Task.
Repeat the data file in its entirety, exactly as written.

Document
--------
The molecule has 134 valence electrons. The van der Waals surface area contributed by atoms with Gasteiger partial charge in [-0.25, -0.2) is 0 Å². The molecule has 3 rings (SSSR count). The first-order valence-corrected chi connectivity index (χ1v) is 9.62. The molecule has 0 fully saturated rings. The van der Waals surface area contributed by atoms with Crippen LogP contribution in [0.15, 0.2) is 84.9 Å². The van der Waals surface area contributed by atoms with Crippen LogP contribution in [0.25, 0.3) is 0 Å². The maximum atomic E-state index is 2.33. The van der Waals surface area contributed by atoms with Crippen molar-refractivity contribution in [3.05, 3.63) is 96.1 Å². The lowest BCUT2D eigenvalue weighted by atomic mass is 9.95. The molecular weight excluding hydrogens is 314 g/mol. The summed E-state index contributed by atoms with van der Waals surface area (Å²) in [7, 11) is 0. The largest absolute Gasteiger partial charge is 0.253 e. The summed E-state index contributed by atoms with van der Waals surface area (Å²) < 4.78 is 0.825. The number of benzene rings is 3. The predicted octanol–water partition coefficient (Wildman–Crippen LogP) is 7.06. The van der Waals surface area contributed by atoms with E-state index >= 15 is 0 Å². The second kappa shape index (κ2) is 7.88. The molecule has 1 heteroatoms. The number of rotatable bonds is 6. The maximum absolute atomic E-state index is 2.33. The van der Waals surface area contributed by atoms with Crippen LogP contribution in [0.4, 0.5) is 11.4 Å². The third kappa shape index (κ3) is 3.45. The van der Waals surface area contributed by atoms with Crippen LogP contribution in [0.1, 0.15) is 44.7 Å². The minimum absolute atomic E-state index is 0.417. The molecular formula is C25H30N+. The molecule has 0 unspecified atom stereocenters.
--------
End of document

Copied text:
The molecule has 134 valence electrons. The van der Waals surface area contributed by atoms with Gasteiger partial charge in [-0.25, -0.2) is 0 Å². The molecule has 3 rings (SSSR count). The first-order valence-corrected chi connectivity index (χ1v) is 9.62. The molecule has 0 fully saturated rings. The van der Waals surface area contributed by atoms with Crippen LogP contribution in [0.15, 0.2) is 84.9 Å². The van der Waals surface area contributed by atoms with Crippen LogP contribution in [0.25, 0.3) is 0 Å². The maximum atomic E-state index is 2.33. The van der Waals surface area contributed by atoms with Crippen molar-refractivity contribution in [3.05, 3.63) is 96.1 Å². The lowest BCUT2D eigenvalue weighted by atomic mass is 9.95. The molecular weight excluding hydrogens is 314 g/mol. The summed E-state index contributed by atoms with van der Waals surface area (Å²) in [7, 11) is 0. The largest absolute Gasteiger partial charge is 0.253 e. The summed E-state index contributed by atoms with van der Waals surface area (Å²) < 4.78 is 0.825. The number of benzene rings is 3. The predicted octanol–water partition coefficient (Wildman–Crippen LogP) is 7.06. The van der Waals surface area contributed by atoms with E-state index >= 15 is 0 Å². The second kappa shape index (κ2) is 7.88. The molecule has 1 heteroatoms. The number of rotatable bonds is 6. The maximum absolute atomic E-state index is 2.33. The van der Waals surface area contributed by atoms with Crippen LogP contribution in [0.4, 0.5) is 11.4 Å². The third kappa shape index (κ3) is 3.45. The van der Waals surface area contributed by atoms with Crippen LogP contribution in [0.1, 0.15) is 44.7 Å². The minimum absolute atomic E-state index is 0.417. The molecular formula is C25H30N+. The molecule has 0 unspecified atom stereocenters.